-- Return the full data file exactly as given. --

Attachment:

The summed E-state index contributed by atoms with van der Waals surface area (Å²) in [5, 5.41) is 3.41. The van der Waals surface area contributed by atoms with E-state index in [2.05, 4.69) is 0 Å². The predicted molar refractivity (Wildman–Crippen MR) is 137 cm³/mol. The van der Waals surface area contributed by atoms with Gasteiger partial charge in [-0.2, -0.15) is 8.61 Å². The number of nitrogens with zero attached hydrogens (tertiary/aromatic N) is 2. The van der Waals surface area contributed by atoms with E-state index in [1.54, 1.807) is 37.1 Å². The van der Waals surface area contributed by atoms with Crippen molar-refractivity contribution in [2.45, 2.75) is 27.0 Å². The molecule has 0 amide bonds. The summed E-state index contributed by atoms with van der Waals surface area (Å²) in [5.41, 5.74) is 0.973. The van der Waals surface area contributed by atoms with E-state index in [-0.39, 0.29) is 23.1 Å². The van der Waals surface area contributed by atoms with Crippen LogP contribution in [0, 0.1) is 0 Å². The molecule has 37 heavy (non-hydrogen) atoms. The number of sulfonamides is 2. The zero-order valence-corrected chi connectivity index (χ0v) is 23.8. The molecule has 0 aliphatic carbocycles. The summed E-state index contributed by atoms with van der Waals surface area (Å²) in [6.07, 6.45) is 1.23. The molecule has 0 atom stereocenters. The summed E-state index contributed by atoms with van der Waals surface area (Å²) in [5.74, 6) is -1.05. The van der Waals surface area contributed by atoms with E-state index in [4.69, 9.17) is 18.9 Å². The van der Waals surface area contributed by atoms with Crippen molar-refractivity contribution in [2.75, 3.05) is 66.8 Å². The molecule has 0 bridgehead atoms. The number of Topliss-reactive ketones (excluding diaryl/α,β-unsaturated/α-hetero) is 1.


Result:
The summed E-state index contributed by atoms with van der Waals surface area (Å²) in [5, 5.41) is 3.41. The van der Waals surface area contributed by atoms with E-state index in [2.05, 4.69) is 0 Å². The predicted molar refractivity (Wildman–Crippen MR) is 137 cm³/mol. The van der Waals surface area contributed by atoms with Gasteiger partial charge in [-0.2, -0.15) is 8.61 Å². The number of nitrogens with zero attached hydrogens (tertiary/aromatic N) is 2. The van der Waals surface area contributed by atoms with E-state index in [1.54, 1.807) is 37.1 Å². The van der Waals surface area contributed by atoms with Crippen molar-refractivity contribution in [2.45, 2.75) is 27.0 Å². The molecule has 0 amide bonds. The summed E-state index contributed by atoms with van der Waals surface area (Å²) in [5.41, 5.74) is 0.973. The van der Waals surface area contributed by atoms with E-state index in [-0.39, 0.29) is 23.1 Å². The van der Waals surface area contributed by atoms with Crippen LogP contribution in [0, 0.1) is 0 Å². The molecule has 37 heavy (non-hydrogen) atoms. The number of sulfonamides is 2. The zero-order valence-corrected chi connectivity index (χ0v) is 23.8. The molecule has 0 aliphatic carbocycles. The summed E-state index contributed by atoms with van der Waals surface area (Å²) in [6.07, 6.45) is 1.23. The molecule has 0 atom stereocenters. The summed E-state index contributed by atoms with van der Waals surface area (Å²) in [5.74, 6) is -1.05. The van der Waals surface area contributed by atoms with E-state index in [4.69, 9.17) is 18.9 Å². The van der Waals surface area contributed by atoms with Crippen molar-refractivity contribution in [2.75, 3.05) is 66.8 Å². The molecule has 0 bridgehead atoms. The number of Topliss-reactive ketones (excluding diaryl/α,β-unsaturated/α-hetero) is 1.